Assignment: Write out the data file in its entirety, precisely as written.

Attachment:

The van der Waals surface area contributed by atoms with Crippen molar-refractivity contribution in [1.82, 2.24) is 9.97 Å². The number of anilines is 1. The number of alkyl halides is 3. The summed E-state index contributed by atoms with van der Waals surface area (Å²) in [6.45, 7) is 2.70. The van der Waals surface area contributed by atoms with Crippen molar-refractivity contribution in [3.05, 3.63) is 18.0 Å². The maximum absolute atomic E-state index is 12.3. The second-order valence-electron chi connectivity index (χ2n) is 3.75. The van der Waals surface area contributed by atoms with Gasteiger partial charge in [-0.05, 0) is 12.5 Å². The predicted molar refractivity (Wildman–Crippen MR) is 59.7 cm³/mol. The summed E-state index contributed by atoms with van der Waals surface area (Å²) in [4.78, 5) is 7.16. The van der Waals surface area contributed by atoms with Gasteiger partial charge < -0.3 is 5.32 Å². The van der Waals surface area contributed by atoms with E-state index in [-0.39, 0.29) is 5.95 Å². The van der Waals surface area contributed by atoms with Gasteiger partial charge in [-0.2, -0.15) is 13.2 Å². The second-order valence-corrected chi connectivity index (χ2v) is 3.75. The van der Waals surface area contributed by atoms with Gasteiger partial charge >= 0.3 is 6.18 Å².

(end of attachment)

The van der Waals surface area contributed by atoms with Crippen molar-refractivity contribution in [1.82, 2.24) is 9.97 Å². The number of anilines is 1. The number of alkyl halides is 3. The summed E-state index contributed by atoms with van der Waals surface area (Å²) in [6.45, 7) is 2.70. The van der Waals surface area contributed by atoms with Crippen molar-refractivity contribution in [3.05, 3.63) is 18.0 Å². The maximum absolute atomic E-state index is 12.3. The second-order valence-electron chi connectivity index (χ2n) is 3.75. The van der Waals surface area contributed by atoms with Gasteiger partial charge in [-0.05, 0) is 12.5 Å². The predicted molar refractivity (Wildman–Crippen MR) is 59.7 cm³/mol. The summed E-state index contributed by atoms with van der Waals surface area (Å²) in [4.78, 5) is 7.16. The van der Waals surface area contributed by atoms with Gasteiger partial charge < -0.3 is 5.32 Å². The van der Waals surface area contributed by atoms with E-state index in [-0.39, 0.29) is 5.95 Å². The van der Waals surface area contributed by atoms with Gasteiger partial charge in [-0.2, -0.15) is 13.2 Å². The second-order valence-corrected chi connectivity index (χ2v) is 3.75. The van der Waals surface area contributed by atoms with Gasteiger partial charge >= 0.3 is 6.18 Å².